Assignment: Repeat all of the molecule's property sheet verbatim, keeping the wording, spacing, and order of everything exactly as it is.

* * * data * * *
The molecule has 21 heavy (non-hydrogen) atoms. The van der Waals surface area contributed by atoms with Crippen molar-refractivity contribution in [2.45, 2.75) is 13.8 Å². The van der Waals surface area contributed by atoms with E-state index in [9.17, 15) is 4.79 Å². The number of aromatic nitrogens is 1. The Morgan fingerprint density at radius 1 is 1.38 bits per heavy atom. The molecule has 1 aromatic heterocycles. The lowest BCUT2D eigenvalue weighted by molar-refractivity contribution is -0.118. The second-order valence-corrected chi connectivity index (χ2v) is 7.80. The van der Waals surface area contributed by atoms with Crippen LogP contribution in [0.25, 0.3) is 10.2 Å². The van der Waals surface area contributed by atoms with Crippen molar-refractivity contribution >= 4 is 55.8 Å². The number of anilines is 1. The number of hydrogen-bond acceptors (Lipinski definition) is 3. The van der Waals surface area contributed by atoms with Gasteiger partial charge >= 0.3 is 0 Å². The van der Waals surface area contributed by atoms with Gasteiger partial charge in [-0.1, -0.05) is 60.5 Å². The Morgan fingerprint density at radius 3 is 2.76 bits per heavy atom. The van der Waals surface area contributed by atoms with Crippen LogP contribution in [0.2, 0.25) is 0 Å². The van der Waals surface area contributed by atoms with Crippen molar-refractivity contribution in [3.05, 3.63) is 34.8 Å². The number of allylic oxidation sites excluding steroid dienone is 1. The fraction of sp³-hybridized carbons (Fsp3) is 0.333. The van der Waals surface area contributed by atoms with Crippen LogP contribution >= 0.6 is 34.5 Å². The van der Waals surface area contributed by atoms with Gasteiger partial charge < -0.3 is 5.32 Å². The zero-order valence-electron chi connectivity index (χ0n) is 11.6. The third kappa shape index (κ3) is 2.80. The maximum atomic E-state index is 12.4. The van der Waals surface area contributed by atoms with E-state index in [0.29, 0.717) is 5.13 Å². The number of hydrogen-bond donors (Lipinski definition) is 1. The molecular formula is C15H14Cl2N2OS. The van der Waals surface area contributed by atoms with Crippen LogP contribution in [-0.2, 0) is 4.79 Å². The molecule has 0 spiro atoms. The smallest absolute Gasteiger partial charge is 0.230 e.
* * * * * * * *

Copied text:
The molecule has 21 heavy (non-hydrogen) atoms. The van der Waals surface area contributed by atoms with Crippen molar-refractivity contribution in [2.45, 2.75) is 13.8 Å². The van der Waals surface area contributed by atoms with E-state index in [9.17, 15) is 4.79 Å². The number of aromatic nitrogens is 1. The Morgan fingerprint density at radius 1 is 1.38 bits per heavy atom. The molecule has 1 aromatic heterocycles. The lowest BCUT2D eigenvalue weighted by molar-refractivity contribution is -0.118. The second-order valence-corrected chi connectivity index (χ2v) is 7.80. The van der Waals surface area contributed by atoms with Crippen LogP contribution in [0.25, 0.3) is 10.2 Å². The van der Waals surface area contributed by atoms with Crippen molar-refractivity contribution >= 4 is 55.8 Å². The number of anilines is 1. The number of hydrogen-bond acceptors (Lipinski definition) is 3. The van der Waals surface area contributed by atoms with Gasteiger partial charge >= 0.3 is 0 Å². The van der Waals surface area contributed by atoms with Gasteiger partial charge in [-0.1, -0.05) is 60.5 Å². The Morgan fingerprint density at radius 3 is 2.76 bits per heavy atom. The van der Waals surface area contributed by atoms with Crippen LogP contribution in [0.2, 0.25) is 0 Å². The van der Waals surface area contributed by atoms with Crippen molar-refractivity contribution in [3.05, 3.63) is 34.8 Å². The number of allylic oxidation sites excluding steroid dienone is 1. The fraction of sp³-hybridized carbons (Fsp3) is 0.333. The van der Waals surface area contributed by atoms with Crippen LogP contribution >= 0.6 is 34.5 Å². The van der Waals surface area contributed by atoms with Gasteiger partial charge < -0.3 is 5.32 Å². The zero-order valence-electron chi connectivity index (χ0n) is 11.6. The third kappa shape index (κ3) is 2.80. The maximum atomic E-state index is 12.4. The van der Waals surface area contributed by atoms with E-state index in [0.29, 0.717) is 5.13 Å². The number of hydrogen-bond donors (Lipinski definition) is 1. The molecular formula is C15H14Cl2N2OS. The van der Waals surface area contributed by atoms with Crippen LogP contribution in [-0.2, 0) is 4.79 Å². The molecule has 0 spiro atoms. The smallest absolute Gasteiger partial charge is 0.230 e.